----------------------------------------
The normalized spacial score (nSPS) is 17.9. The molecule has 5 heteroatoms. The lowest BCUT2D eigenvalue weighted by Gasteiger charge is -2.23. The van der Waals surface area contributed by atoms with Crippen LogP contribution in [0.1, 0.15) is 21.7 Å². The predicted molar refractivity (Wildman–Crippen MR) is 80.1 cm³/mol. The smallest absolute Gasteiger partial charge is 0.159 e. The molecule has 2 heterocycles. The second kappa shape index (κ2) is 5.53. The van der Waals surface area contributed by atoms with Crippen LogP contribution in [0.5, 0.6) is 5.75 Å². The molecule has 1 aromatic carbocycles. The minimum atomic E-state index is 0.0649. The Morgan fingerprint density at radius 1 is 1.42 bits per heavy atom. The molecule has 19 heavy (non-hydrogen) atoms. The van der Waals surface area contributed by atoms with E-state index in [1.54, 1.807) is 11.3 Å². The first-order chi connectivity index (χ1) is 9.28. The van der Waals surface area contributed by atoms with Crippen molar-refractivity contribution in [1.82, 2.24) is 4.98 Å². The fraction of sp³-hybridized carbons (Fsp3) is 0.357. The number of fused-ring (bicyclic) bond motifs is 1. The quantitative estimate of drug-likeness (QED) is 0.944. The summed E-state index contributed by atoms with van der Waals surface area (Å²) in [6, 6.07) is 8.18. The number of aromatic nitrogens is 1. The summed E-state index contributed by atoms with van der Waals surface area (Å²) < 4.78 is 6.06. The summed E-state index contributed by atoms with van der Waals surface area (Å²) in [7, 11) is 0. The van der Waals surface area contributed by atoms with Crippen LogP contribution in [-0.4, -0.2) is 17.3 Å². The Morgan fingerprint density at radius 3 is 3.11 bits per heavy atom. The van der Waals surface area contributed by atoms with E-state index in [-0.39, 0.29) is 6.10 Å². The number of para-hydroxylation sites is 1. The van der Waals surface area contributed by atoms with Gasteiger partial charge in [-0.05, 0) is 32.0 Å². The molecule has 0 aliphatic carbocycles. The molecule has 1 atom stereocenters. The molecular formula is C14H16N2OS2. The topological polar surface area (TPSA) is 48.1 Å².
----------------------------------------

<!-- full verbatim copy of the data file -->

The normalized spacial score (nSPS) is 17.9. The molecule has 5 heteroatoms. The lowest BCUT2D eigenvalue weighted by Gasteiger charge is -2.23. The van der Waals surface area contributed by atoms with Crippen LogP contribution in [0.1, 0.15) is 21.7 Å². The predicted molar refractivity (Wildman–Crippen MR) is 80.1 cm³/mol. The smallest absolute Gasteiger partial charge is 0.159 e. The molecule has 2 heterocycles. The second kappa shape index (κ2) is 5.53. The van der Waals surface area contributed by atoms with Crippen LogP contribution in [0.5, 0.6) is 5.75 Å². The molecule has 1 aromatic carbocycles. The minimum atomic E-state index is 0.0649. The Morgan fingerprint density at radius 1 is 1.42 bits per heavy atom. The molecule has 19 heavy (non-hydrogen) atoms. The van der Waals surface area contributed by atoms with E-state index in [1.54, 1.807) is 11.3 Å². The first-order chi connectivity index (χ1) is 9.28. The van der Waals surface area contributed by atoms with Crippen molar-refractivity contribution in [1.82, 2.24) is 4.98 Å². The fraction of sp³-hybridized carbons (Fsp3) is 0.357. The number of fused-ring (bicyclic) bond motifs is 1. The quantitative estimate of drug-likeness (QED) is 0.944. The summed E-state index contributed by atoms with van der Waals surface area (Å²) in [6, 6.07) is 8.18. The number of aromatic nitrogens is 1. The summed E-state index contributed by atoms with van der Waals surface area (Å²) < 4.78 is 6.06. The summed E-state index contributed by atoms with van der Waals surface area (Å²) in [7, 11) is 0. The van der Waals surface area contributed by atoms with Crippen LogP contribution in [-0.4, -0.2) is 17.3 Å². The Morgan fingerprint density at radius 3 is 3.11 bits per heavy atom. The van der Waals surface area contributed by atoms with E-state index in [-0.39, 0.29) is 6.10 Å². The number of para-hydroxylation sites is 1. The van der Waals surface area contributed by atoms with Gasteiger partial charge in [-0.05, 0) is 32.0 Å². The molecule has 0 aliphatic carbocycles. The molecule has 1 atom stereocenters. The molecular formula is C14H16N2OS2. The topological polar surface area (TPSA) is 48.1 Å².